Extinction or Reconsolidation
Differences between suppression and transformation in how we recover from traumatic experiences

Memory is central to all learned behavior, and in humans to one’s sense of identity. Sleep and memory processes are deeply entwined. Both are central to our sense of well-being. As Shakespeare wrote in Macbeth,

Sleep that knits up the ravell'd sleeve of care,
The death of each day's life, sore labour's bath,
Balm of hurt minds, great nature's second course,
Chief nourisher in life's feast

Problems with memory processes (and with sleep) are at the root of one of the most pervasive problems in society, posttraumatic stress disorder (PTSD). Those with PTSD suffer from memories they cannot escape nor resolve. They cannot escape into sleep because their memories follow them into recurrent nightmares.

Stickgold and Walker, in a 2007 article reviewing phases of sleep involved with the consolidation and reconsolidation of memory, point out “the term ‘memory’ covers a wide range of memory types, which differ in the kinds of information stored, the brain structures mediating this storage, and, in humans, whether the information is accessible to conscious awareness.” They add, “There is no clear consensus at this time on how many such memory systems there are, and how they should be defined, either in terms of information content or brain structures involved in their storage.”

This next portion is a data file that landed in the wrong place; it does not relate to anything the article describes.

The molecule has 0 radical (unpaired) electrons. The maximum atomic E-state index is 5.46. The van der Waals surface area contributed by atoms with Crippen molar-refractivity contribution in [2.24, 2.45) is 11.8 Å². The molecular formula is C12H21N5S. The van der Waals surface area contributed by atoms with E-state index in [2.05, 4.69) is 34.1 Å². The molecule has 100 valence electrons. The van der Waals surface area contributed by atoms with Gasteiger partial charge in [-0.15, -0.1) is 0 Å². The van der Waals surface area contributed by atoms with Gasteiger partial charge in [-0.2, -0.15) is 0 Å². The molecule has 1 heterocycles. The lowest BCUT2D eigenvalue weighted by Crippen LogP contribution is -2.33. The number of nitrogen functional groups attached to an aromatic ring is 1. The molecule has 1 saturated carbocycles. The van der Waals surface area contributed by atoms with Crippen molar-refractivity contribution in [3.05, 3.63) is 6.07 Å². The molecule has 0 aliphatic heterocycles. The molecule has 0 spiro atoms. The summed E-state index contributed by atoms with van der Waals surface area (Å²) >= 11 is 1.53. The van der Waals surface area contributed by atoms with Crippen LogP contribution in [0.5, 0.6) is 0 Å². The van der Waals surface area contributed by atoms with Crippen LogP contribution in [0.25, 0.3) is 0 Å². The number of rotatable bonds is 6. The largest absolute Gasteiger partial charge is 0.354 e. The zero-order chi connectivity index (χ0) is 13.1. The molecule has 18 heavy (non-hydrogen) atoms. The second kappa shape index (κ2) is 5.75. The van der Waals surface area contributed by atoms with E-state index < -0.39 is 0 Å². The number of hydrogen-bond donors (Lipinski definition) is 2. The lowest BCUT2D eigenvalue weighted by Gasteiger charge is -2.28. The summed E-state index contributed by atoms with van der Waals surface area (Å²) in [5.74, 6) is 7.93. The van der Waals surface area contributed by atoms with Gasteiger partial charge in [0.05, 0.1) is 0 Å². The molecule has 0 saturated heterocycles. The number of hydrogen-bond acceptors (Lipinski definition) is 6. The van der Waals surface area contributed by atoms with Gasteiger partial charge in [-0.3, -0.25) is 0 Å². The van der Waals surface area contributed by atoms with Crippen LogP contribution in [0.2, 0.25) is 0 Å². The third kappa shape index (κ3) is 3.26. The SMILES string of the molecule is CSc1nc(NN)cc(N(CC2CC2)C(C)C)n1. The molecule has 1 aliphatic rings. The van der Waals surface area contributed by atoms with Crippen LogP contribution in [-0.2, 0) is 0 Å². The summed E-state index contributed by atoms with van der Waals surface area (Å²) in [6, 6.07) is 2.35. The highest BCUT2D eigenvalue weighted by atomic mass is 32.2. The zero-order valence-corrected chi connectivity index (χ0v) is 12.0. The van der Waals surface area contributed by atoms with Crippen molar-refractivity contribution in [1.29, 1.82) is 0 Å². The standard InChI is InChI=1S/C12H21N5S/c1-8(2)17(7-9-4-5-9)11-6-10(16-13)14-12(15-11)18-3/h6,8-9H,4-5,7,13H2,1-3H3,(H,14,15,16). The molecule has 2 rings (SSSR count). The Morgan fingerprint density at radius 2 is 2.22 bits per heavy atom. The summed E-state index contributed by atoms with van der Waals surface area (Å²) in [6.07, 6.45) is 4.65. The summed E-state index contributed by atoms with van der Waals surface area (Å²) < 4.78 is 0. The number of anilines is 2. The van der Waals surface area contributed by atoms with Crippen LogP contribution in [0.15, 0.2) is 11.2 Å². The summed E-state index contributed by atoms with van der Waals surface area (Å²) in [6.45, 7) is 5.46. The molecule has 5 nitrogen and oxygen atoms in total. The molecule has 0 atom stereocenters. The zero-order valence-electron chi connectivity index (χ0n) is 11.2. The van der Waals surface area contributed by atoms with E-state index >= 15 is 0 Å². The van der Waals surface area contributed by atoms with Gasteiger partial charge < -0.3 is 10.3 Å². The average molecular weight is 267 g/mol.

Their review describes the most widely accepted taxonomy of memory and describes the role of sleep in processes of memory consolidation and reconsolidation.

Figure 1 Stickgold and Walker, 2007

It is generally recognized that traumatic memories are organized differently than normal episodic (autobiographical) memories (van der Kolk, 1994; van der Kolk & Fisler, 1995). As Diamond et al., state “...with strong emotionality, the hippocampus rapidly shifts from a “configural/cognitive map” mode to a ‘flashbulb memory’ mode, which underlies the long-lasting, but fragmented, nature of traumatic memories” (Diamond, et al., 2007).

Since the late 1980s, two methods have emerged as the dominant evidence-based treatments for PTSD –
prolonged imaginal exposure (PE) and Eye Movement Desensitization and Reprocessing (EMDR). Both are recognized as effective treatments for PTSD in numerous national and international treatment guidelines, yet their distinct theoretical models are founded on quite different principles. There is increasing speculation that the neurobiological processes by which they work are also quite different.